Porches - The House

The House

 Aaron Maine of Porches has always had a dour tendency to his music. When He was producing more alt-rock it tended to weigh his music down to a point where the vocals could never pull it back around. Since 2016's Pool however things have changed for the New York based musician. He took on a more synthy posture and focused on the pop side of things. He pulls this sound even more to the forefront on this new record The House which at times sounds like an 80's starlight dream. "Now the Water" is the first song that really strikes you and pulls you in to it's orbit. It has this absolutely infectious hook and a pop sensibility that is so subtle that it never feels sugary or overwrought. The record flows with this incredible bop, not shocking when you see Blood Orange (Dev Hynes) had a part in the production. I've been going pretty hard at electropop lately because three years in to the genre really blooming it felt like things were getting stale and re-purposed rather than real creativity going on, but not on this album. Maine continues to stress the artistic, and make sure his music doesn't slip into some kind of imitation. These shifts however are not big bold swings, they are small changes that give his sound a distinct flavor. "Akeren" is a song that shouldn't work; sung completely in Norwegian and with this eclectic almost techno beat it serves are more of an interlude, but has a real distinct vibe to it that creates a shift in the albums sound into a more deeper electronic exploration.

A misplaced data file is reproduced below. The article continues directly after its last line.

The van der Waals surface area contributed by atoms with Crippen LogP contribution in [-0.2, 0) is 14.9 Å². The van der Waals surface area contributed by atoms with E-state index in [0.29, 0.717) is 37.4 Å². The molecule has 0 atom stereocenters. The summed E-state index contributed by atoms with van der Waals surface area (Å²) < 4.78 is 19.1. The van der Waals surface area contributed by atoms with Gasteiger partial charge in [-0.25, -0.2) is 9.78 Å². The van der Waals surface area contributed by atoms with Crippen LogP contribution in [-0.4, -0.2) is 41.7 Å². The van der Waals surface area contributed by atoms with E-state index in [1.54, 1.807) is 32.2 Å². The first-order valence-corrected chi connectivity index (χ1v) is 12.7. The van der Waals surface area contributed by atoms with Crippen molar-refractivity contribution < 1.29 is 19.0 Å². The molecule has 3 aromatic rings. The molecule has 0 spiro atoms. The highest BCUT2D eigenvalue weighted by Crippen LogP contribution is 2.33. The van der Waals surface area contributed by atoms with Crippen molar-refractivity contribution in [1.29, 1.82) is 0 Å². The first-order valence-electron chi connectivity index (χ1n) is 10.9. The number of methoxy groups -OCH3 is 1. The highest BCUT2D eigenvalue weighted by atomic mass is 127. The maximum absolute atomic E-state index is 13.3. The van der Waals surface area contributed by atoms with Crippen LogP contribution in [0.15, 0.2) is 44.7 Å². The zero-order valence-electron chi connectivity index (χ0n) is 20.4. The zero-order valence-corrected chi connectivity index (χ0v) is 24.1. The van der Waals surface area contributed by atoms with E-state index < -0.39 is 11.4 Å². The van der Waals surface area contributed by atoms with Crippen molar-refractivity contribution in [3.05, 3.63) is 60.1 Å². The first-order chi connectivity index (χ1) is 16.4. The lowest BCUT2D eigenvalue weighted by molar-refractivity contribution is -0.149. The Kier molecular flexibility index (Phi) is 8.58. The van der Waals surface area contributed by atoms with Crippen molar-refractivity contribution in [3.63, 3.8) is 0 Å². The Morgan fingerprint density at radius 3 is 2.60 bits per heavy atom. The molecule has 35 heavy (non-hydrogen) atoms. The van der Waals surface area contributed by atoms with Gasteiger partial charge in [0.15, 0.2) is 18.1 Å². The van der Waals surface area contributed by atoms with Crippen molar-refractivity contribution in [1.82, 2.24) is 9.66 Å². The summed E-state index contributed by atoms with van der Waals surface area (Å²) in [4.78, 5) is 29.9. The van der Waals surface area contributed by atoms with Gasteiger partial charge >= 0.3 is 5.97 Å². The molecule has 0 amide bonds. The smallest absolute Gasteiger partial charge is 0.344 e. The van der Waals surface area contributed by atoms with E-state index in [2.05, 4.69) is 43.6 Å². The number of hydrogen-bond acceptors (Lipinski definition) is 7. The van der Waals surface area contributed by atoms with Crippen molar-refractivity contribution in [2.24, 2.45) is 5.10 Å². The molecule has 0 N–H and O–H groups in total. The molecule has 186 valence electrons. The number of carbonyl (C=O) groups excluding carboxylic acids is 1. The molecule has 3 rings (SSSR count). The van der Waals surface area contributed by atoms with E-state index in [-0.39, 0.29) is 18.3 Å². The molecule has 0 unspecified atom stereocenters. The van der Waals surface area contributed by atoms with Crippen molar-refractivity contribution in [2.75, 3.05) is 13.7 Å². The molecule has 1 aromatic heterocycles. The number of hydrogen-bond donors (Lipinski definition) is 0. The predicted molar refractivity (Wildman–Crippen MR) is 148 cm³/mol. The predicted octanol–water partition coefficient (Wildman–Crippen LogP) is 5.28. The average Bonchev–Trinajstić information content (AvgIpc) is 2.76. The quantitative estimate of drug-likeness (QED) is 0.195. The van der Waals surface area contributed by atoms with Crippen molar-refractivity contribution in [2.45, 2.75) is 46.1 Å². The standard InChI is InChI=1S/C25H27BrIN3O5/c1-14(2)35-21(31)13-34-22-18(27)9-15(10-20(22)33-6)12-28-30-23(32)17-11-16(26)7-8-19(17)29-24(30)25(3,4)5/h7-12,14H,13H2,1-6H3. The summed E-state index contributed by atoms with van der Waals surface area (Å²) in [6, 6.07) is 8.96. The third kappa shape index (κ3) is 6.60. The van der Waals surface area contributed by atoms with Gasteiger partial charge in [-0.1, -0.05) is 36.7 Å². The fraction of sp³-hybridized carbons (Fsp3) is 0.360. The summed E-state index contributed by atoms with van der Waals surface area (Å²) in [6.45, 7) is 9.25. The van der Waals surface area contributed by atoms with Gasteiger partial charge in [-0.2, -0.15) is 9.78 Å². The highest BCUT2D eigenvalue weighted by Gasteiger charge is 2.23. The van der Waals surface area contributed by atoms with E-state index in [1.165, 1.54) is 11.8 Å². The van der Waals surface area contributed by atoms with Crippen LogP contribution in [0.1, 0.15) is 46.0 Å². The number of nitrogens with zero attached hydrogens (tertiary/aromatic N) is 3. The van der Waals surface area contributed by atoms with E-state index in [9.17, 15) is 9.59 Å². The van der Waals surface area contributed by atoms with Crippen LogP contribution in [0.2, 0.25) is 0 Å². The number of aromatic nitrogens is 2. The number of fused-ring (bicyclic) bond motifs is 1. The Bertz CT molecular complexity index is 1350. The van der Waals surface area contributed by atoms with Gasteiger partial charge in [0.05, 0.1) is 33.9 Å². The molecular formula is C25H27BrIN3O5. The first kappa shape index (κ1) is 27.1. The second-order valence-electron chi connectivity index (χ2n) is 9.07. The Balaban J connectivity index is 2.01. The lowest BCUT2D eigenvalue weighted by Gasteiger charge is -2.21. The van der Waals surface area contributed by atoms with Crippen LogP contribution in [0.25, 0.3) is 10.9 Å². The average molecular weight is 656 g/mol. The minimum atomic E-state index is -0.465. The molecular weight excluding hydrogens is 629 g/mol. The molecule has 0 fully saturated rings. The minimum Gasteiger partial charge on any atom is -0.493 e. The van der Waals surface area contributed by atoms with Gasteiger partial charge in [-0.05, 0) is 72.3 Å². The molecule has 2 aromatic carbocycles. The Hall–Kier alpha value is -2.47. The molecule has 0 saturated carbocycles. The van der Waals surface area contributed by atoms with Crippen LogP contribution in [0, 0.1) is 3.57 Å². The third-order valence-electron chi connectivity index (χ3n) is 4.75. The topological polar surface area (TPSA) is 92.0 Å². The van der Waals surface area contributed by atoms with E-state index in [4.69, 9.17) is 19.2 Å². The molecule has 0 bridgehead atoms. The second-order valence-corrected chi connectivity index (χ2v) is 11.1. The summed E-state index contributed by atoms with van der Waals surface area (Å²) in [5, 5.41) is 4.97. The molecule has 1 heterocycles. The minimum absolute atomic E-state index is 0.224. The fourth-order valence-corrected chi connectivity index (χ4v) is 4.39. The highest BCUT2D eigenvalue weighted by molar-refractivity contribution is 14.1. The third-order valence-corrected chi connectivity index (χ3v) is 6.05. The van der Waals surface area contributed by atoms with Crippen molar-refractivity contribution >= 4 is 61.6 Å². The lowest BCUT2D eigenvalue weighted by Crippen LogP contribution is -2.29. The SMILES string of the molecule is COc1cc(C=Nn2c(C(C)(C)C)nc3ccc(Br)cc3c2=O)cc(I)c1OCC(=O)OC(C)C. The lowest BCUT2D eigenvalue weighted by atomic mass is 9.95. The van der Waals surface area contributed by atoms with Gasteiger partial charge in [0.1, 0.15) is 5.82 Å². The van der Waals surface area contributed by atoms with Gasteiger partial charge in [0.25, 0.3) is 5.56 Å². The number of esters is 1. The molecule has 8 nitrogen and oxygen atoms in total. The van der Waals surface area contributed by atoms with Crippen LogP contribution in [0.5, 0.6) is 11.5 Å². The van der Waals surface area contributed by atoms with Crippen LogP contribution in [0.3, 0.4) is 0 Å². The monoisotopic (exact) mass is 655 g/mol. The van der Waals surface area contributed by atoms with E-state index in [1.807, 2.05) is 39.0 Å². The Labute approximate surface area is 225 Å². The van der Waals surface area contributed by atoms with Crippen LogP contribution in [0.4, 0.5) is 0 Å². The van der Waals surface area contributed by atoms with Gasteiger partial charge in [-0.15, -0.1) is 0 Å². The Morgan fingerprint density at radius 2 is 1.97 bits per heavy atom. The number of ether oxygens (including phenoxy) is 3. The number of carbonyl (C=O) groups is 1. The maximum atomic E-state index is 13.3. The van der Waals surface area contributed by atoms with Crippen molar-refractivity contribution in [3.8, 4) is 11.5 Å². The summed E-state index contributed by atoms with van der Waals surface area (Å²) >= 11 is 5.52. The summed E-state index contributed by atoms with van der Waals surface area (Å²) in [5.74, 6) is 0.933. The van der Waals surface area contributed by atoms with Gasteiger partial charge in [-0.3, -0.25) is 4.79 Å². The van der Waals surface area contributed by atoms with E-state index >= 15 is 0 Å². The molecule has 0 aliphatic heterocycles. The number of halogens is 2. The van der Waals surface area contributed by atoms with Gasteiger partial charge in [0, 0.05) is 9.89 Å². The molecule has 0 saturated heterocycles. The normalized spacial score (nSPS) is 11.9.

There are times where Maine feels more self indulgent than the song requires. As the album progresses He does little to shift the sound and the entire second half sounds so similar, these neon drenched love songs just never shift and rarely surprise. It's a stark contrast from the vibe you get at the beginning of the record where you can't wait to hear what's next. On "W Longing" the beat never moves and when there is a big opportunity for something bold the song shrinks. The saxophone solo on Pools was so novel and exciting, but on "W Longing" it feels like an after thought at best. It's disappointing to end this record on such a whimper because it makes the rest of the album feel worse. What I do like is that Porches is trying to inject something new into electropop, rather than letting it be what it will be. He just needs to do this for a full album and throw in some variables to keep you on your toes. There are some really solid tracks here and a record to be proud of, just not all you would hope for.

7.0 out of 10


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